YOU ARE HERE: LAT HomeCollections

The Ink Has Not Yet Dried in This Tale

Perennial rivals Dell and HP take stock after a year of cartridge-to-cartridge combat in the crucial and profitable printer market

June 20, 2004|Terril Yue Jones | Times Staff Writer

Could a machine that costs as little as $80 pose a serious threat to Silicon Valley stalwart Hewlett-Packard Co.?

Executives at computer powerhouse Dell Inc. certainly hope so. The company famous for selling low-cost, no-nonsense PCs has opened a new front in one of the high-tech industry's fiercest rivalries with its entry into the printer business.

Dell and HP already battle quarter by quarter for the title of world's top PC maker. The two have traded the No. 1 spot in each of the last three quarters, according to market research firm IDC. They also slug it out over server computers and storage systems for business, government and university clients.

Now Dell is attacking HP where it hurts the most: The printer business accounted for 74% of HP's operating profit last year. That means HP can't afford to give any ground there.

Dell's gains in printers are modest but, for HP, ominous.

The company sold 2 million Dell-branded printers in the 10 months after their March 2003 introduction. That was twice as many as planners had originally forecast.

What's more, sales of high-margin ink cartridges are 25% stronger than anticipated, and the printer and ink division is expected to take in $1 billion in revenue in just its second year of operation, to become Dell's fastest product ramp-up ever. Dell President Kevin Rollins said last week that he intended to cut prices for printers and ink significantly as the business continued to grow.

Dell's move into the $13-billion U.S. printer market was designed as a smart strategic decision leading to a steady profit stream, not as an assault on HP. But it's hardly a surprise that it would evolve into one. The rivalry between the two companies is intense.

An internal HP website with competitive information for its sales force was dubbed by employees the "Beat Dell site." Even HP Chief Executive Carly Fiorina does her part, needling Dell founder Michael Dell in public appearances. After Dell broke his ankle falling off a horse last fall, Fiorina capitalized on the injury during an industry conference by suggesting that his company would meet a similar fate if it tried to get into a complicated field known as grid computing.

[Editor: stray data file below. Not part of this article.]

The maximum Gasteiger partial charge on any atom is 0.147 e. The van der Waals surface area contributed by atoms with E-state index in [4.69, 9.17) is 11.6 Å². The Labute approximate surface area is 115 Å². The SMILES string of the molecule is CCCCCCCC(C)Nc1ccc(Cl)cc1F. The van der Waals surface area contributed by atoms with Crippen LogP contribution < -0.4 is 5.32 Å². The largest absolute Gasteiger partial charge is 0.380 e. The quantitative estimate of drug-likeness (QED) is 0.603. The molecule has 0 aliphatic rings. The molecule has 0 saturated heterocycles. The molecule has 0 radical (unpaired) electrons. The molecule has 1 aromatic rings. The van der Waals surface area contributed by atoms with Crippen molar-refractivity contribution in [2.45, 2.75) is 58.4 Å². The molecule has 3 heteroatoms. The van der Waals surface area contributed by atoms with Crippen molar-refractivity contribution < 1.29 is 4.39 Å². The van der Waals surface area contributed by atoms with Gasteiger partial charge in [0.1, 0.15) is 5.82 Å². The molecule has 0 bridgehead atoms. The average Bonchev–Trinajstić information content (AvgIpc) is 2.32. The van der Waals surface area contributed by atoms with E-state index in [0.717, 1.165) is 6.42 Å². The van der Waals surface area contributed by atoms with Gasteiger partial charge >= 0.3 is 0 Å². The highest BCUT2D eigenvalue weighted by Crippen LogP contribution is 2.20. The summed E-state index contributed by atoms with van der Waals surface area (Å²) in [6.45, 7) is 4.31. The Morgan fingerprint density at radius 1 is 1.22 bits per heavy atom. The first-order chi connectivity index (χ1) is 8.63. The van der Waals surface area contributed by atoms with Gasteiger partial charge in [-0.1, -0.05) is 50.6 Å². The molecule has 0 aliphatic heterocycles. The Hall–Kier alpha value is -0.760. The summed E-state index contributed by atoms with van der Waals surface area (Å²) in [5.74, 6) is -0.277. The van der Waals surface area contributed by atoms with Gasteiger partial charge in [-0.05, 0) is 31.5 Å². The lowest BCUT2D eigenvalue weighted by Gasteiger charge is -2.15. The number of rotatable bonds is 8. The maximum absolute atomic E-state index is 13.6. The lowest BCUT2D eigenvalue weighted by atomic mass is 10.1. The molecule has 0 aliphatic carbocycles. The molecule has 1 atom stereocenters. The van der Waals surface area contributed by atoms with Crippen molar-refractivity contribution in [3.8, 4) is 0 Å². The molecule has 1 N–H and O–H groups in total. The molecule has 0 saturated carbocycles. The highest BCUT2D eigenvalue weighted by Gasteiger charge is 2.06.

Rollins, who will become Dell's chief executive next month, likes to point out that HP "hasn't made money in the PC space for a long time." In an interview with The Times last year, he took direct aim at the company's high-profile struggle to boost its profitability. "I don't care how global they are," he said. "The customers are not voting on behalf of HP in the current environment."

Merrill Lynch & Co. analyst Steven Milunovich, who met with Rollins this week, said in a report to investors Thursday that for Dell, "HP is enemy No. 1 in PCs, services, storage and of course printers."

Although Dell's nascent printer business is only a small fraction of the size of HP's, analysts say it poses a serious threat. In fact, HP's share of the U.S. printer market slipped to 46.9% in the first quarter this year from 50.4% a year earlier, according to IDC. In the same period, Dell built its market share to 9.1% from scratch.

HP's sales and earnings have been rising as the company digests its $19-billion acquisition of Compaq Computer Corp. But the printing and imaging group is the only one to post consistently strong results.

"Over time, Dell will have a negative effect on HP's bottom line, because HP's bottom line is built on the printer and ink business," said Bill Schaub, vice president of Techtel, a market research firm in Emeryville, Calif. "That printer business is going to be under attack."

HP Remains Confident

In many ways, HP would seem to hold the advantage. The Palo Alto company is bigger overall, with $73.1 billion in sales last fiscal year and net income of $2.54 billion. But Dell, based in Round Rock, Texas, is more profitable, earning $2.65 billion on sales of $41.4 billion.

Although HP's market share is shrinking, the overall U.S. market has been growing in terms of units, and the company brushes off the suggestion that Dell presents a threat. HP's printer revenue grew to $5.9 billion in the quarter that ended April 30, up from $5.5 billion in the same period a year earlier.

"There is no real impact on our profit," said Vyomesh Joshi, who heads HP's printer group.

HP says it turns out 1 million printers every week, easily trumping the 800,000 that Dell says it shipped in the entire last quarter. In addition, HP has amassed 9,000 patents covering printing and imaging technologies and adds about 1,000 new patents each year.

Dell's model is different. It doesn't spend money designing or manufacturing the printers; they are built by Lexmark International Inc. and stamped with the Dell logo. Dell sells them over the phone and the Internet, at prices ranging from $80 to $360, using its finely tuned distribution system to order and ship printers along with computers, TVs and other electronics.

Los Angeles Times Articles